As previously discussed, in one embodiment temporal smoothing is also employed. In one embodiment using temporal smoothing a weighted fraction of the combined location function of the current time window (e.g., 15%) is combined with a weighted fraction (e.g. 85%) of a result from at least one previous time window. For example, the result from previous time windows may include a decay function such that the temporally smoothed result from the previous time window is decayed in value by a preselected fraction for the subsequent time window (e.g., decreased by 15%). The direction vector is calculated from the temporally smoothed combined angular density function. Moreover, if the temporal smoothing has a relatively long time constant (e.g., a halflife of one minute) then in some cases it may be possible to form an estimate of the effect of a background sound source to improve the accuracy of the weighted acoustic location function. A stationary background sound source, such as a fan, may have an approximately constant maximum sound amplitude. By way of contrast, the amplitude of human speech changes over time and human speakers tend to shift their position. The differences between stationary background sound sources and human speech permits some types of background noise sources to be identified by a persistent peak in the weighted acoustic source location function (e.g., the weighted acoustic location function has a persistent peak of approximately constant amplitude coming from one direction). For this case, an estimation of the contribution to the weighted acoustic location function made by the stationary background noise source can be calculated and subtracted in each time window to improve the accuracy of the weighted acoustic location function in regards to identifying the location of a human speaker.

[0072]
It will be understood that the data generated by a system implementing the present invention may be used in a variety of different ways. Referring again to FIG. 3, direction information generated by acoustic source direction module 340 may be used as an input by a realtime camera control module 344 to adjust the operating parameters of one or more cameras 346, such as panning the camera towards the speaker. Additionally, a bearing direction may be stored in an offline video display module 348 as metadata for use with stored video data 352. For example, the direction information may be used to assist in determining the location of the acoustic source 362 within stored video data.

[0073]
One benefit of the method of the present invention is that it is robust to the effects of noise and reverberation. As previously discussed, noise and reverberation tend to broaden and shift the peak of the crosscorrelation function calculated for the acoustic signals received by a pair of microphones. In the conventional intersection of cones method, the two intersecting cones are each calculated from the time delay associated with the peak of two crosscorrelation functions. This renders the conventional intersection of cones method more sensitive to noise and reverberation effects that shift the peak of the crosscorrelation function. In contrast, the present invention is robust to changes in the shape of the crosscorrelation function because: 1) it can use the information from all of the sample elements of the crosscorrelation for each pair of microphones; and 2) it combines the information of the sample elements from two or more pairs of microphones before determining a direction to the acoustic source, corresponding to the principle of least commitment in that direction decisions are delayed as long as possible. Consequently, small changes in the shape of the correlation function of one pair of microphones is unlikely to cause a large change in the distribution of weighted values on the common boundary surface used to calculate a direction to the acoustic source. Additionally, robustness is improved because the weighted values can include the information from more than two pairs of microphones (e.g., six pairs for a square configuration of four microphones) further reducing the effects of small changes in the shape of the crosscorrelation function of one pair of microphones. Moreover, temporal smoothing further improves the robustness of the method since each cell can also include the information of several previous time windows, further reducing the sensitivity of the results to the changes in the shape of the correlation function for one pair of microphones during one sample time window.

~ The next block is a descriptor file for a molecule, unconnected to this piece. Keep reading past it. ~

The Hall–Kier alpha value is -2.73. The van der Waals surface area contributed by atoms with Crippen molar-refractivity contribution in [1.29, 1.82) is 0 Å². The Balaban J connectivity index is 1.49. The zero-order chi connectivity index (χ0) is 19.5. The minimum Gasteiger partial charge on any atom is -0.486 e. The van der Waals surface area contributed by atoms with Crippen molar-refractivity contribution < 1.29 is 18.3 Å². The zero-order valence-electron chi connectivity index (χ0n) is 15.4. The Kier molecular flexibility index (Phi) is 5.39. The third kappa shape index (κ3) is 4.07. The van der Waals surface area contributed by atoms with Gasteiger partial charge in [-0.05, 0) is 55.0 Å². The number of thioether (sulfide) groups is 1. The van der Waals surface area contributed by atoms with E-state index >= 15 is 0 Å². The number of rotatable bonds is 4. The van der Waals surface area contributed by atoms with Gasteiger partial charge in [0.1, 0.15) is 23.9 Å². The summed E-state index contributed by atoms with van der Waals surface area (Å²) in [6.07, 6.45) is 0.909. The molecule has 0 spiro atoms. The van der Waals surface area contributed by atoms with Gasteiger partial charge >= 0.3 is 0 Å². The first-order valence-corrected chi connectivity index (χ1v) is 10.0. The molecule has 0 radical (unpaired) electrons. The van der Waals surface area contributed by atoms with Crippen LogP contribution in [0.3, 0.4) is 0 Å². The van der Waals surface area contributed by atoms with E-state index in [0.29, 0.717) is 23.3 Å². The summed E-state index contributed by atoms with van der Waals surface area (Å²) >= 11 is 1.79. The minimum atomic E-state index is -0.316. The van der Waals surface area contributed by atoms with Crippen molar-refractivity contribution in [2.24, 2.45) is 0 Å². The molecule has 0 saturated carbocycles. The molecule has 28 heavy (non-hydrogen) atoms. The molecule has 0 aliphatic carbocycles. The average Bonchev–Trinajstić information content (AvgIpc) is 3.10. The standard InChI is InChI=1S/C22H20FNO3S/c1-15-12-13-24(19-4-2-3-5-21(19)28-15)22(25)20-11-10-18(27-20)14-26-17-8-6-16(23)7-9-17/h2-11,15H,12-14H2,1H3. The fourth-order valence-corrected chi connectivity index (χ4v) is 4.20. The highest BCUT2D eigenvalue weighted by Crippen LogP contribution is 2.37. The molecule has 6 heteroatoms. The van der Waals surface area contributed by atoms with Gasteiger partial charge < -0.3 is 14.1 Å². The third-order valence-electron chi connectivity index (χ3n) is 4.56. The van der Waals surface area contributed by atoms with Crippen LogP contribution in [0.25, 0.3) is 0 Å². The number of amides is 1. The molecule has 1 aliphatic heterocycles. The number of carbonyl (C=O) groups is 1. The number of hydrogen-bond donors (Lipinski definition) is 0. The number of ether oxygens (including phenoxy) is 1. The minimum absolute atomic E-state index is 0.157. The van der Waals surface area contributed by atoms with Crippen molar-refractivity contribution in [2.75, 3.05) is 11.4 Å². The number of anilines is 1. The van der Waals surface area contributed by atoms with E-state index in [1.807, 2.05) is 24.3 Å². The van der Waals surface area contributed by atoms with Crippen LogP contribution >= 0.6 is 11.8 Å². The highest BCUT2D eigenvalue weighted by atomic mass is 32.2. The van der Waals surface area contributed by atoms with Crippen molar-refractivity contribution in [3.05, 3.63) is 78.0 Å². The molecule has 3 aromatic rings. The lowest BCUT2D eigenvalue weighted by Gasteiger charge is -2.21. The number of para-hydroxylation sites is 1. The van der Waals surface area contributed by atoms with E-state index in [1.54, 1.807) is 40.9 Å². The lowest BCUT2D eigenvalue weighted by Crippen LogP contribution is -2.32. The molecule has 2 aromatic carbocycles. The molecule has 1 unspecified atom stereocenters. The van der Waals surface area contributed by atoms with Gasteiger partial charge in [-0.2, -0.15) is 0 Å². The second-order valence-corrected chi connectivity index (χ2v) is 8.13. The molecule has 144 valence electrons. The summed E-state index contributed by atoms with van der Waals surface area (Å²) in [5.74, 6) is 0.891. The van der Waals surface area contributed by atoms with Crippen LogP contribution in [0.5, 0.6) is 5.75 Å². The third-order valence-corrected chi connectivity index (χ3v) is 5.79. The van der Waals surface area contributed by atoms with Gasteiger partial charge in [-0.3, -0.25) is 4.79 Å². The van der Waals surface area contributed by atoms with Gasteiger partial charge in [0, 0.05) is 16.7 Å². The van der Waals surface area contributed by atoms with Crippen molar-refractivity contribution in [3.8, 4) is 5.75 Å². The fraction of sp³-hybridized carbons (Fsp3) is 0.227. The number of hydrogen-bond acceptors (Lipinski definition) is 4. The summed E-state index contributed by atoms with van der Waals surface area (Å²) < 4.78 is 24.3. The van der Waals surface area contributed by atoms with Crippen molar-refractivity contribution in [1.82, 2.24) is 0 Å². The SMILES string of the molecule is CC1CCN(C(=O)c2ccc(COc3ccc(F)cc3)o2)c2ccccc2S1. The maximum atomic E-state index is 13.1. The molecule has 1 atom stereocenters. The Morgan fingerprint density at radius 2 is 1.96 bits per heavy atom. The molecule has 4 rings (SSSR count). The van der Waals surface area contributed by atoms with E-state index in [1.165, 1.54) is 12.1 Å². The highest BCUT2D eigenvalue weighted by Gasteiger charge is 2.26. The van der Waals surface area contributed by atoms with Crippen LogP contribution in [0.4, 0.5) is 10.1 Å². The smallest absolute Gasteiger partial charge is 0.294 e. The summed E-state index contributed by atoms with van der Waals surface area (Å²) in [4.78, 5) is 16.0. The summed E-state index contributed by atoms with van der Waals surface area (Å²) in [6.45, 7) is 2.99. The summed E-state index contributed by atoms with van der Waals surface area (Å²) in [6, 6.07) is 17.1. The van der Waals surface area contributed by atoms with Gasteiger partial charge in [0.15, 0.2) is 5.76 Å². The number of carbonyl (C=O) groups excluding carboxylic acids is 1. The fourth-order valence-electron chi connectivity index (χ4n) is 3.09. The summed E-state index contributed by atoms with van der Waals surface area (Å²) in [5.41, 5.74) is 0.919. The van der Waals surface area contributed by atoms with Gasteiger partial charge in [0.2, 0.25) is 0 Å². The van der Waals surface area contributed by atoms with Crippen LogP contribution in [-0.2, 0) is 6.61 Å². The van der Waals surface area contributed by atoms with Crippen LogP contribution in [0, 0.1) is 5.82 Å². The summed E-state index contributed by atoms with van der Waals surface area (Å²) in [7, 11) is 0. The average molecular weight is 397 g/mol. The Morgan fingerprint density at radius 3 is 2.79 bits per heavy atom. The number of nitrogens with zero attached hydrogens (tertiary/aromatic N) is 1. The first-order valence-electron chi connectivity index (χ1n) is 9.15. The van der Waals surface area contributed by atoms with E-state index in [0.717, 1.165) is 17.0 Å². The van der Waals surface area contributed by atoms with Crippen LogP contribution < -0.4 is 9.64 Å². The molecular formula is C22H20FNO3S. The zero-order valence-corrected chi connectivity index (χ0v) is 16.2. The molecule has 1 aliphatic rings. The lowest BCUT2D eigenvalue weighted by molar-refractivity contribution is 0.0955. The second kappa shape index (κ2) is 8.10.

[0074]
Another benefit of the method of the present invention is that it does not have any blind spots. The present invention uses the information from a plurality of sample elements to calculate a weighted value on each cell of a common boundary surface. Consequently, a bearing vector to the acoustic source can be calculated for all locations of the acoustic source above the plane of the microphones.

[0075]
Still another benefit of the method of the present invention is that its computational requirements are comparatively modest, permitting it to be implemented as program code running on a single computer chip. This permits the method of the present invention to be implemented in a compact electronic device.

[0076]
While particular embodiments and applications of the present invention have been illustrated and described, it is to be understood that the invention is not limited to the precise construction and components disclosed herein and that various modifications, changes and variations which will be apparent to those skilled in the art may be made in the arrangement, operation and details of the method and apparatus of the present invention disclosed herein without departing from the spirit and scope of the invention as defined in the appended claims.